Variable Speed Pump Control: Area Control Versus Curve Control

By Chad Edmondson

In our last blog, we learned that ASHRAE significantly ramped up the efficiency requirements on chilled water pumping systems with the 2010 release of ASHRAE 90.1. In summary, all but very low capacity commercial systems will need to employ some sort of variable speed chilled water distribution. In addition, ASHRAE specifically calls out differential pressure control as a way to maximize efficiency. Simply put, ASHRAE doesn’t want facilities pumping any more chilled water than is takes to keep the most critical coil sufficiency pressurized.

We also left you with two new terms, “Control Curve” and “Control Area,” indicating that any variable speed control strategy will be based on one or the other. What are these strategies and how do they differ?

Before we pull out the curves, schematics and calculations, let’s start with a simple analogy: A road trip.

The Fastest Route to Grandma’s House

In a few short weeks, many of us will hit the highway to celebrate Thanksgiving with family and friends. Fortunately, most of us have some sort of GPS to help us get where we are going on time. Some of us are even lucky enough to have an app on our car or phone that will redirect us around the holiday traffic and keep us on the most efficient course. Conceptually at least, that’s a very good way to think of variable speed pump control. 

A strategy based on the control curve of a system (i.e. the theoretical resistance of the piping system) is like a standard GPS; it doesn’t provide alternate routes.  

A strategy based on control area is more flexible. Like the way a more advanced GPS can sense traffic conditions and provide an alternate route to keep you on the fastest track to grandma’s house, area control uses information from out in the system to determine the most efficient speed for the pump at any given time.

With this analogy in mind, let’s dig a little deeper.

Curve Control

Curve Control is purely based on math and theory. The pump is controlled according to the laws of physics, specifically the Pump Affinity Laws. As such, the pump is controlled to operate only at points along the system’s control curve. We will review what the control curve is in our next blog. For now, simply think of it as a curve that represents the theoretical head loss in the system from zero to maximum pump system pump flow.  Wherever the selected pump curve intersects the (theoretical) control curve is where the pump will operate. These theoretical values are part of an algorithm that are literally programmed into the variable speed drive, and will determine how fast the pump will operate under any given set of circumstances.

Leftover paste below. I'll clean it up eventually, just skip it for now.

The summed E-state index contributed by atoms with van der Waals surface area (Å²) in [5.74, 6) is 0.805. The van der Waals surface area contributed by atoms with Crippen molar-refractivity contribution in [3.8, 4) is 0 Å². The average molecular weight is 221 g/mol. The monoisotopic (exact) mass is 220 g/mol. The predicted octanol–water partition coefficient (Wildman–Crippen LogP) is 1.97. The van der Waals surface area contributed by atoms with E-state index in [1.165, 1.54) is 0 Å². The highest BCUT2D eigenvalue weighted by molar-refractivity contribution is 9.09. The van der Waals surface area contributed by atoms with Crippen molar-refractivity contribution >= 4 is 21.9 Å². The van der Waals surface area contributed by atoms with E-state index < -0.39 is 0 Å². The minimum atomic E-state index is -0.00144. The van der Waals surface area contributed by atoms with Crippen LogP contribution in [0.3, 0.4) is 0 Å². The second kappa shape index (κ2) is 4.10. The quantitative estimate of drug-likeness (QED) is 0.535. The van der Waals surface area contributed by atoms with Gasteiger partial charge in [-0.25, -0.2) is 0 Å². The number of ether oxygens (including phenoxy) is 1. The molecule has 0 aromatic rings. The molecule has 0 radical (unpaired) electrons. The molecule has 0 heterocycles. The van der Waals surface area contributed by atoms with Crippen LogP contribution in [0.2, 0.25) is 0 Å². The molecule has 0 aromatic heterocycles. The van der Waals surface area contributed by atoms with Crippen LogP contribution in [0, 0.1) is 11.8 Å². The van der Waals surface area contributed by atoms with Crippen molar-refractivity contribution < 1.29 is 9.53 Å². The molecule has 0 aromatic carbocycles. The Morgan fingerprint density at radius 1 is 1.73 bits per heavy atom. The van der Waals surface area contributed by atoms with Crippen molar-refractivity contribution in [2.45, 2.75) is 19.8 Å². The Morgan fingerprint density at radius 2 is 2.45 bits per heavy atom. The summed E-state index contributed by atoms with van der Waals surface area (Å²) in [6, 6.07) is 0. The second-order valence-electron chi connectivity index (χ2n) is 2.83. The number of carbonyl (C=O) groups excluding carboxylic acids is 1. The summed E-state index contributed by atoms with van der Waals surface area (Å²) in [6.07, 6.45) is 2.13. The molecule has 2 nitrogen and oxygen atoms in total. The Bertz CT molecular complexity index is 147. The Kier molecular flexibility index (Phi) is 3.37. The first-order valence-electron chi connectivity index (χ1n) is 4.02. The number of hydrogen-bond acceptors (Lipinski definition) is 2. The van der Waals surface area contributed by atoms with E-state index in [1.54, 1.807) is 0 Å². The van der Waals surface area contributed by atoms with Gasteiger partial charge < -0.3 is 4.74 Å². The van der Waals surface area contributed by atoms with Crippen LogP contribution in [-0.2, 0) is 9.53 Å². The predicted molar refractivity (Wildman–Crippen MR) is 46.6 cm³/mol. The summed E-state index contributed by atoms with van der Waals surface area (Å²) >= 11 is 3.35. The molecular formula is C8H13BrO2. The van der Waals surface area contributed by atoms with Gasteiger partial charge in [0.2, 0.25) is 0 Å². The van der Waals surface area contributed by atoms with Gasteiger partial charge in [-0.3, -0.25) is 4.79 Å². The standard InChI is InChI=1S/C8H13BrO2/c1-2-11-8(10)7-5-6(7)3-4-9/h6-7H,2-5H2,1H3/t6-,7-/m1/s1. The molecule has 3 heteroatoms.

Variable speed curve control will adjust the pump speed to keep the pump operating on the control curve at all times. But keep in mind, this control curve is theoretical. It is based on drawings, values, and calculations that are made long before the pump is installed or even selected. So, while that curve may look great on paper, using it as a singular guide to control pump operation in a real system is somewhat limited.

Area Control

Area Control takes a more dynamic approach to variable speed control, one that can adjust pump speed based on actual system load in real time.  Because of this, pump operation isn’t tied to a predetermined control curve, but a multitude of curves that reflect actual load conditions, i.e. changing differential pressures as loads fluctuate. Thus, the pump may operate at many points above and below the theoretical control curve. This more flexible approach to pump control allows the pump to adjust to fluctuating load conditions throughout the day.

Both control strategies are illustrated on the pump curve below.


The dark blue curve at the bottom represents the theoretical system load. If we base our control on this curve, we will only operate our variable speed pump at points along this curve, even if actual demand falls above or below that line.

The purple lines represent “real world” system conditions – that is the resistance in the system as loads change due to time of day, occupancy, and even how the building heats up as the sun rises and sets. These are the control curves that might be generated from data taken from monitoring an actual operating system throughout an entire day.

The area enclosed within the red lines represents the control area, which encompasses nearly all the system operating points during any given day. We’d like to be able to operate the pump at any point inside the red lines, because this gives us the ability to adjust our pump speed to closely match the system demand at any time during the day.

It may come as no surprise to you that area control, while a bit more complex to execute, will save owners more money. It also keeps engineers well within ASHRAE 90.1 standards.

We’ll be covering how all this works very soon. Before that, we want to review some essential system fundamentals and terminology. Stay with us.